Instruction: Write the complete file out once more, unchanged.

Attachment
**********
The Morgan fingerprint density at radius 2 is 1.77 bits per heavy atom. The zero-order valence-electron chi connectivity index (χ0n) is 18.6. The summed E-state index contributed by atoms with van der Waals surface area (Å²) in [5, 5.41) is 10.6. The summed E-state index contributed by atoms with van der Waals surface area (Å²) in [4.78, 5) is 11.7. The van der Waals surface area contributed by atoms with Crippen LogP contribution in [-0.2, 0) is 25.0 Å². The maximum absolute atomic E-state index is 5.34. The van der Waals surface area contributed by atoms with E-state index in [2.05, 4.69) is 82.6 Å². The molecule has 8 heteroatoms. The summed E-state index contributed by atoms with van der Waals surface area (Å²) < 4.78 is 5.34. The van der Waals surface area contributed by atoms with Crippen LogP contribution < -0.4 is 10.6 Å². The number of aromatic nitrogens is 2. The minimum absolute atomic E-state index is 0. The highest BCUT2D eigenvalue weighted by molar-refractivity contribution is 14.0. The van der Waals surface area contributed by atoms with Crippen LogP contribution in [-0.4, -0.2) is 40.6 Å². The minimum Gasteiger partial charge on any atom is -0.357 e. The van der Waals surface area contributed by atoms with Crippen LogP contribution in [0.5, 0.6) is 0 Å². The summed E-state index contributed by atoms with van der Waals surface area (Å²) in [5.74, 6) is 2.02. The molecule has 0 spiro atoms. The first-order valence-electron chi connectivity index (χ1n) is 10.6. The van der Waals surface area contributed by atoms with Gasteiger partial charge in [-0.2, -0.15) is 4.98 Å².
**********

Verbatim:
The Morgan fingerprint density at radius 2 is 1.77 bits per heavy atom. The zero-order valence-electron chi connectivity index (χ0n) is 18.6. The summed E-state index contributed by atoms with van der Waals surface area (Å²) in [5, 5.41) is 10.6. The summed E-state index contributed by atoms with van der Waals surface area (Å²) in [4.78, 5) is 11.7. The van der Waals surface area contributed by atoms with Crippen LogP contribution in [-0.2, 0) is 25.0 Å². The maximum absolute atomic E-state index is 5.34. The van der Waals surface area contributed by atoms with E-state index in [2.05, 4.69) is 82.6 Å². The molecule has 8 heteroatoms. The summed E-state index contributed by atoms with van der Waals surface area (Å²) < 4.78 is 5.34. The van der Waals surface area contributed by atoms with Crippen LogP contribution < -0.4 is 10.6 Å². The number of aromatic nitrogens is 2. The minimum absolute atomic E-state index is 0. The highest BCUT2D eigenvalue weighted by molar-refractivity contribution is 14.0. The van der Waals surface area contributed by atoms with Crippen LogP contribution in [-0.4, -0.2) is 40.6 Å². The minimum Gasteiger partial charge on any atom is -0.357 e. The van der Waals surface area contributed by atoms with Crippen LogP contribution in [0.5, 0.6) is 0 Å². The summed E-state index contributed by atoms with van der Waals surface area (Å²) in [5.74, 6) is 2.02. The molecule has 0 spiro atoms. The first-order valence-electron chi connectivity index (χ1n) is 10.6. The van der Waals surface area contributed by atoms with Gasteiger partial charge in [-0.2, -0.15) is 4.98 Å².